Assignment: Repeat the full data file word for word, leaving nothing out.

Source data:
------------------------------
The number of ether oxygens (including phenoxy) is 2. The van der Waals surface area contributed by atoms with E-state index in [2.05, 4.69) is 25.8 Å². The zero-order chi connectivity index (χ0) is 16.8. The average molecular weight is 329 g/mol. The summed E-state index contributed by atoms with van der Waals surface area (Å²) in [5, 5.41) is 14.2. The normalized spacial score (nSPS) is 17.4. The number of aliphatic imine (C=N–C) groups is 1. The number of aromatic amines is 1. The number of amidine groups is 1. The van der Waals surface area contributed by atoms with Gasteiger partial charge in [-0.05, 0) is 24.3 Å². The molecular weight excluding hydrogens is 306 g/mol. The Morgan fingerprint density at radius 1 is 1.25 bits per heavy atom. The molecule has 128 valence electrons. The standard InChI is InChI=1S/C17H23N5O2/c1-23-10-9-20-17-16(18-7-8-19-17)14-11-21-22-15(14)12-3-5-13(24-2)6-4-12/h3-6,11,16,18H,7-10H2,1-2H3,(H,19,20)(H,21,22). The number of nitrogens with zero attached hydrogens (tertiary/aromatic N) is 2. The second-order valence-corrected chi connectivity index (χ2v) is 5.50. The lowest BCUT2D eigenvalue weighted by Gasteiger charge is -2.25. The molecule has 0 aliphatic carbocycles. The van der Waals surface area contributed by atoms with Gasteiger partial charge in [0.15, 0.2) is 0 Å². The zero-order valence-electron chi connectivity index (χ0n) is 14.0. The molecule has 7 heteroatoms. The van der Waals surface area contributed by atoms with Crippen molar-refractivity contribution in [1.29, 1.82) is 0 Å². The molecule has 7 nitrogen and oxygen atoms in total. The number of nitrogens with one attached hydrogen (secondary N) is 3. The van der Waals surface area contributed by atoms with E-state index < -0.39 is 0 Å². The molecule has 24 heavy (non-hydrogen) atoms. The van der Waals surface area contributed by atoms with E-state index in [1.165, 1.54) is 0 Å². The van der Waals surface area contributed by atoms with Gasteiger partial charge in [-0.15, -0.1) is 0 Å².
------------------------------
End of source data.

The number of ether oxygens (including phenoxy) is 2. The van der Waals surface area contributed by atoms with E-state index in [2.05, 4.69) is 25.8 Å². The zero-order chi connectivity index (χ0) is 16.8. The average molecular weight is 329 g/mol. The summed E-state index contributed by atoms with van der Waals surface area (Å²) in [5, 5.41) is 14.2. The normalized spacial score (nSPS) is 17.4. The number of aliphatic imine (C=N–C) groups is 1. The number of aromatic amines is 1. The number of amidine groups is 1. The van der Waals surface area contributed by atoms with Gasteiger partial charge in [-0.05, 0) is 24.3 Å². The molecular weight excluding hydrogens is 306 g/mol. The Morgan fingerprint density at radius 1 is 1.25 bits per heavy atom. The molecule has 128 valence electrons. The standard InChI is InChI=1S/C17H23N5O2/c1-23-10-9-20-17-16(18-7-8-19-17)14-11-21-22-15(14)12-3-5-13(24-2)6-4-12/h3-6,11,16,18H,7-10H2,1-2H3,(H,19,20)(H,21,22). The number of nitrogens with zero attached hydrogens (tertiary/aromatic N) is 2. The second-order valence-corrected chi connectivity index (χ2v) is 5.50. The lowest BCUT2D eigenvalue weighted by Gasteiger charge is -2.25. The molecule has 0 aliphatic carbocycles. The van der Waals surface area contributed by atoms with Gasteiger partial charge in [0.15, 0.2) is 0 Å². The zero-order valence-electron chi connectivity index (χ0n) is 14.0. The molecule has 7 heteroatoms. The van der Waals surface area contributed by atoms with Crippen molar-refractivity contribution in [1.29, 1.82) is 0 Å². The molecule has 7 nitrogen and oxygen atoms in total. The number of nitrogens with one attached hydrogen (secondary N) is 3. The van der Waals surface area contributed by atoms with E-state index < -0.39 is 0 Å². The molecule has 24 heavy (non-hydrogen) atoms. The van der Waals surface area contributed by atoms with E-state index in [1.165, 1.54) is 0 Å². The van der Waals surface area contributed by atoms with Gasteiger partial charge in [-0.15, -0.1) is 0 Å².